The following message was sent to me by an Eastern Catholic priest. I post it here with his permission.—PAKRORATE CÆLI: An Eastern Catholic Priest on the Recent Vatican Document
I grew up in the Latin Church, although, like many faithful within it, my ancestral heritage was Eastern Catholic.
In my teenage years, I discovered the “indult” Mass in the midst of a diocesan liturgical wasteland. I began attending it away from my home parish and eventually taught myself how to serve. For this I was sternly rebuked by my local pastor. Even though I was the only teenager in the parish still practicing the Faith regularly, I was apparently taking the Church backwards with obsolete ways that could only empty the pews.
I rediscovered my ancestral Eastern heritage at college, and having discerned a vocation to the priesthood, I entered seminary and was ordained an Eastern Catholic priest. Sometime later, I received faculties to celebrate also according to the Roman Rite. In honor of my ancestors, I wanted my first Mass to be celebrated according to the usus antiquor.
This first celebration was to take place, privately, at a historic church. I arrived only to be turned away by the secretary because I apparently needed permission to celebrate the old Mass at least three days in advance, directly from the rector, as well as episcopal attestation of fluency in Latin (or something to that effect). As a result, my first Roman Mass took place while on vacation in a living room. There was “no room for me at the inn.” Eventually, I was able to celebrate publicly at a Latin parish.
The following is my experience. My own apostolic liturgical heritage is certainly very beautiful. At the same time, I found that there was no better way for me to rediscover the Eucharist as a priest than to learn how to celebrate it according to another apostolic rite. In celebrating both the Eastern and traditional Latin liturgies, I not only discovered profound riches within the Latin liturgical tradition, but also similarities in emphasis and ethos, as well as interesting textual parallels, with my own ancient Eastern tradition. The height of that discovery for me was when I received the privilege of celebrating the pre-1955 Holy Week.
It is with these experiences in mind that I am writing with abject horror at what is currently taking place with the ancient liturgical rites of the Church of Rome, supposedly in the name of pastoral “accompaniment,” “mercy,” “synodality” and “unity.” If my own liturgical tradition were to be so volcanically outlawed, and if I were to be left feeling that I am a second-class citizen in my own Church, I am certain that my reaction would be the same as that of so many Latin Catholics throughout the world today.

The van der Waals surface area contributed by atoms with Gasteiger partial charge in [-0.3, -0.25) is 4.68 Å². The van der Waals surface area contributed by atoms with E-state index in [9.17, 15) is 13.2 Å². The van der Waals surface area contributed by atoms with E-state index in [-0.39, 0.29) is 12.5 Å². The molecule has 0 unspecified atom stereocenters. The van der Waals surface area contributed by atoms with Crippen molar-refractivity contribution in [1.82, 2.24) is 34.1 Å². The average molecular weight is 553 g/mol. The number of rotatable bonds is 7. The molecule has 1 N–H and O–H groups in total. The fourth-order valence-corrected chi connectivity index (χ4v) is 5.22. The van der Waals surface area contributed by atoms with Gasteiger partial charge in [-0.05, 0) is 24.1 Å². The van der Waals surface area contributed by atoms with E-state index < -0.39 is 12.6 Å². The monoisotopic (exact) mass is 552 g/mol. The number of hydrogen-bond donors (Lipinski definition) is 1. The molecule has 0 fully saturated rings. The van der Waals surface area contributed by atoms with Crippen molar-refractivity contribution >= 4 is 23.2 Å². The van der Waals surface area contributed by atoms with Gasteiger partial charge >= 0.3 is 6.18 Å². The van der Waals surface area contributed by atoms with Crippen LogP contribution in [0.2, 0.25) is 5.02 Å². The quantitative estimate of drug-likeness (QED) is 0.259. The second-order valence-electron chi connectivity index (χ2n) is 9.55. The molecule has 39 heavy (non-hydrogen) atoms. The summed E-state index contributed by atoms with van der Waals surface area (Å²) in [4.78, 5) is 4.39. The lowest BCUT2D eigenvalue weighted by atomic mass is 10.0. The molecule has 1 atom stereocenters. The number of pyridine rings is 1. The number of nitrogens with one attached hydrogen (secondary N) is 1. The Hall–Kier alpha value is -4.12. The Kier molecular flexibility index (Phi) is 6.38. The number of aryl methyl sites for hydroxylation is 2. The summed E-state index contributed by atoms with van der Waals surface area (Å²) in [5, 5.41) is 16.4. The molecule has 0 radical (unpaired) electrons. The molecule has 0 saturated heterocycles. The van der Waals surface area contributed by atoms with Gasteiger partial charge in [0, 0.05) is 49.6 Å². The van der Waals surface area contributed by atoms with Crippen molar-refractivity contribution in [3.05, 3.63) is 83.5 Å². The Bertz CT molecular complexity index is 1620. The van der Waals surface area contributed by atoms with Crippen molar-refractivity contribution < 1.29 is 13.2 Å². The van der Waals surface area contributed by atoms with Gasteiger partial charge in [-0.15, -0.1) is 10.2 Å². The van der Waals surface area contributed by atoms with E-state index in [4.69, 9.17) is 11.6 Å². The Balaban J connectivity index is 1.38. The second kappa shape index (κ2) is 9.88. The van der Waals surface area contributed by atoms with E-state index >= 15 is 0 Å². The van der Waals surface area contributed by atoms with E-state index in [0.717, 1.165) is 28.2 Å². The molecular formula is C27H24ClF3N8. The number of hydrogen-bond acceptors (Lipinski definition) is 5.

Many of them are looking to the Eastern Catholic Churches as standards of liturgical and theological orthodoxy. Sadly, Eastern Catholicism has its fair share of advocates for liturgical “reform” along the lines of that deformation which has already taken place in the Latin Church (in fact, some Eastern Catholic Churches have already enacted parallel reforms). At the same time, in obedience to the call of the Second Vatican Council, many others in the East have been undergoing a restoration of authentic liturgical traditions which had been unfortunately lost over time. For almost sixty years, we Eastern Catholics have been told to be “faithful to our authentic traditions and to restore whatever has been lost over time.”
In my opinion, it is time for us to return the favor. It is time for us to remind and encourage the Latin Church to be faithful to its authentic tradition, and to restore whatever has been lost to it over the course of recent decades! While some Eastern Catholics do not like the traditional Roman Rites, others have experienced it as a treasure complementary to their own tradition, and are not threatened by its fraternal apostolicity.
Therefore, I would like you, the “old believers” of the Latin Church, to know of my support, as well as the support of many other Eastern Christians, both Catholic and Orthodox. Heeding the call of the Holy Father to reach out to our marginalized brothers and sisters on the peripheries, please know that, if you should find no room at the “inn” of your ancestors, we love you, we pray for you, and we welcome you.
“Blessed are you who mourn, for you will be comforted…. Blessed are you who are persecuted for the sake of righteousness, for yours is the kingdom of heaven…. Blessed are you when they insult you and persecute you and utter every kind of evil against you falsely because of me. Rejoice and be glad, for your reward will be great in heaven….”